Although Google allegedly did not pay for this extensive product placement, the company reportedly had a say in how Google and its brand would be depicted on screen. Still, news reporters who play up the fact that Google didn’t pay for this free exposure are missing the point: the exposure itself is invaluable.

Google is one of the most profitable and widely recognized companies on earth. It also collects and stores data from billions of computer users worldwide. If you have ever used any Google product, whether it is the company’s ubiquitous search engine, Gmail, Google drive, Google plus, ad nauseaum, you had best believe that Google knows more about you than you might like. If you send a Google email to a friend and casually mention you’re in the market for a new car, it is no coincidence that advertising for car dealerships and automotive financing immediately appears on your email dashboard.

If ever there was a commercial enterprise capable of colluding with the government and evolving into Big Brother, it is Google. More people depend on the Google search engine than virtually all other competitors combined (Yahoo, Bing, Ask.com, etc.). Google collects and sifts through all this search data. Whatever you are looking for online, Google knows – and keeps good records.

Sounds paranoid?

This week The Guardian newspaper published a classified court document from April authorizing the U.S. government to seize all of Verizon’s phone records on a daily basis. Although the government allegedly didn’t eavesdrop on anyone, Verizon supplied all outgoing and incoming numbers for millions of phone calls, plus the unique electronic codes that identify individual cellphones.

All of this was done by the National Security Agency under the auspices of The Patriot Act. The spying has been known publicly since The New York Times reported on it in 2005. But the government always insisted that it was narrow and designed to keep Americans safe. I wonder whether reasonable people would agree that collecting the records on millions of phone numbers is a "narrow" use of Patriot Act powers.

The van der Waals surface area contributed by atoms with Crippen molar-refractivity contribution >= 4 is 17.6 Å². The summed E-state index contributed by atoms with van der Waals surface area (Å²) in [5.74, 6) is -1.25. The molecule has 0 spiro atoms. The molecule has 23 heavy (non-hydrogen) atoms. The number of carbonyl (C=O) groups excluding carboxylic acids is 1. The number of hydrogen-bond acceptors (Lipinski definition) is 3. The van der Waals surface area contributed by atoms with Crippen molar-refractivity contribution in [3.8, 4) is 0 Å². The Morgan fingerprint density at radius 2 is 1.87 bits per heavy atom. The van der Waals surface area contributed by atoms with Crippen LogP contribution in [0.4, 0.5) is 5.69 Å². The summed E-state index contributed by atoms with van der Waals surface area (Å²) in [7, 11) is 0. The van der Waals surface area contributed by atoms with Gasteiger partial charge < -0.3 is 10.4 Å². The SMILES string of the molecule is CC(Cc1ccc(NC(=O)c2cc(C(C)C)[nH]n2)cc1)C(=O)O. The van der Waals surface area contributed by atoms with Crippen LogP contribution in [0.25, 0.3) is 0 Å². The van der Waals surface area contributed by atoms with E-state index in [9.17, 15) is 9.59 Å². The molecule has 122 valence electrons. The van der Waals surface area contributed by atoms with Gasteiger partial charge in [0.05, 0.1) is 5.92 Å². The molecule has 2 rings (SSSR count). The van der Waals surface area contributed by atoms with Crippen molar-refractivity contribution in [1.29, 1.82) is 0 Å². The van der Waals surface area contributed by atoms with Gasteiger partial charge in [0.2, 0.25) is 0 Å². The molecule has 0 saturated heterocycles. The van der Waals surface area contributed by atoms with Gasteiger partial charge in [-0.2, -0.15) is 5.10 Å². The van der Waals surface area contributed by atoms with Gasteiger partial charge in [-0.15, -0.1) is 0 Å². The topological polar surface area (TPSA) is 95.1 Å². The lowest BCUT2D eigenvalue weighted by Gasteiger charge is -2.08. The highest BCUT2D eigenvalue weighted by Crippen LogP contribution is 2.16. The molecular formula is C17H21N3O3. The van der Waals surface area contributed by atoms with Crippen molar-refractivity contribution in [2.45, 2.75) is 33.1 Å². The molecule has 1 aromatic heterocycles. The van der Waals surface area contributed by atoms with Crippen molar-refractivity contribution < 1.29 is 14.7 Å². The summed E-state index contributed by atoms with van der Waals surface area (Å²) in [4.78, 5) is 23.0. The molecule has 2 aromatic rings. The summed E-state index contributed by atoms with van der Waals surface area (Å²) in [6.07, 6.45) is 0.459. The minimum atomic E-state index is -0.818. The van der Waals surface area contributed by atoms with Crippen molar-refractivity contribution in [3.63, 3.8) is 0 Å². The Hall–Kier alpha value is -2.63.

Less than 24 hours after The Guardian report, The Washington Post broke the story about another government spying initiative currently underway and code-named PRISM. Authorized by a secret court order, this cute little program allows the NSA and FBI to tap directly into the servers of major U.S. Internet companies, including Apple, AOL. Facebook, Microsoft – and Google. The purpose? To gather email content, instant messages, video chats and virtually all other forms of online communication.

All of this is being done in the name of fighting terrorism and protecting American sovereignty, of course. Google, meanwhile, burnishes its image as a benign and benevolent purveyor of information, with slick marketing campaigns dressed up as popular entertainment for people unencumbered by deep thought.

The timing of this new movie, released yesterday, couldn't be better.

While moviegoers shuffle off to see The Internship, an unabashed valentine to the search-engine giant, I’ll be holding out hope that some enterprising producer will make a documentary about PRISM. Failing that, I’ll take a thriller about malicious government persecution in the digital age, where people voluntarily reveal the most personal details of their lives, typed up neatly in an email or into a search-engine box, and then press that little key labeled “enter." Little do they know how these queries might be used against them.

Perhaps that’s a paradox. People can hardly demand privacy when they willingly post everything about their lives on Facebook.

Truth be told, this blog is hosted on a Google server. If I should suddenly disappear from this space please contact deijeo7johrg...

Cinema Uprising copyright © 2013 by Steve Evans. All rights reserved.